The drawer was overflowing already. I took the letters to the garden. I crumpled them, stacked them, spread them flat, stacked then again until pictures formed in my mind. I soaked them in waterproof glue, held them together, and watched the base of a column take shape.
I went on with the rounds, bringing new letters home every day, and gluing them to my fantasy palace in the evening, after the day nurse had left. At first I only picked letters with the stories that sounded most like ours, and my palace grew from the ground like a pretty flower. One day, in a flurry of arches, a whole wall was formed. I ran into the living room, took you by the hand, and brought you to the garden.
"Here it is," I said. "See? I made it, I made it true! Aren't you happy?"
"Very happy," you said. "What is this place... my dear?"
I'll never forget. Whatever happens, whatever pain I felt before, it was nothing compared to the agony when you said "my dear," in that hesitant way, because you didn't remember my name anymore.
I carried on with the rounds. I kept more and more letters, stories we'd lived together, others we could have, or wished we had, or were glad we hadn't although they would have made us stronger. My palace grew large and convoluted like a fantastical plant. Words sprouted from its walls, and pictures, and names of faraway places.
One night as I finished plastering postcards on top of a turret, I saw a figure inside, watching me. I started. But it was only the outline of a doorway I had finished the week before. As I came closer, the illusion receded. I took a deep breath. For a moment, I'd thought the figure had your face.
The following night, I finished an arched window with a wedding invitation. As I walked back, it shimmered for the briefest moment, as if a cloud had blown strange moon-shadows before my eyes. I stood still, waiting for another mirage. I was certain of it this time: the window had opened, and in the gap, I'd seen us, beckoning.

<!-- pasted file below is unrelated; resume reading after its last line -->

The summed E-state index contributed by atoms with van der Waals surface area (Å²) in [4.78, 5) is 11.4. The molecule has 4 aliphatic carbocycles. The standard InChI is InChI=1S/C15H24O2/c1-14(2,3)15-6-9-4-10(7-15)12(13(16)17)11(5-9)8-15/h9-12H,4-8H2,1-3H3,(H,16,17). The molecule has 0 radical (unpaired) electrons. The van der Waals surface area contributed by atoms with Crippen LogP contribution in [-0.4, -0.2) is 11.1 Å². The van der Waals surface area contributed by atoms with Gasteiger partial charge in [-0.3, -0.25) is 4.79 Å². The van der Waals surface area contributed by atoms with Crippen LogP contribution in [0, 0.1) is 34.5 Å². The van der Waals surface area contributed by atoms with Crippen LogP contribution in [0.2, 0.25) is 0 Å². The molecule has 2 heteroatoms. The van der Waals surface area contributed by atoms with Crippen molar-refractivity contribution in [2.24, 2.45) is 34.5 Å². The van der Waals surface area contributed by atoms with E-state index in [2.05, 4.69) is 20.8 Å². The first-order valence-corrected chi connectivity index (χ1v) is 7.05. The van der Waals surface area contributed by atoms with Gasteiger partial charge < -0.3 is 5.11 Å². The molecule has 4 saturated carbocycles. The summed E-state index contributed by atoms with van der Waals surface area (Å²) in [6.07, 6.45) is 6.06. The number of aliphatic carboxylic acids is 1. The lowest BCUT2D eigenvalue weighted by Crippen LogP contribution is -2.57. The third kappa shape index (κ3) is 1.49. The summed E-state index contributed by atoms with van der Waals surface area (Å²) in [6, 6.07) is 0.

I barely slept after that. The words of strangers withered in my hands, and from their ashes, a new life sprung for us. It stirred now. Its buds unfolded in silence, its roots dug wordlessly into the garden, brimming with memories that eyed each other, warily, then learned to merge. Every night, as I walked through the labyrinthine walls, I could feel them watching, with eyes that felt like yours. Then one night, I looked at the words that were still visible on the crumpled paper walls. "Come," they said, every single one of them.
Then the house let me go, like a mother lets go of her child, only to welcome it all the more warmly after it comes back from the wide, wide world.
It's time now. Wake up. It's only me, my darling. They're calling us--we're calling us. Look through the window. This is what I made for you, so you'd never have to be lost. We'll never drift away. All we lived through, all we could have lived, we'll keep forever. They'll keep us forever. Come, put on your slippers, it's a warm night outside. I'll be with you. You don't have anything to fear.
They will never let us forget.
The End
This story was first published on Tuesday, July 2nd, 2013

Author Comments

The postman's pebble palace is a real place. It was assembled pebble after pebble between the 1880's and the 1910's by a postman named Ferdinand Cheval, who worked at it on his own between his rounds, and it is still counted among the masterpieces of 20th-century architecture. Cheval wanted to be buried in his palace, but was denied his wish. My story may be more fantastical, but the real story is no less strange.

- CÚcile Cristofari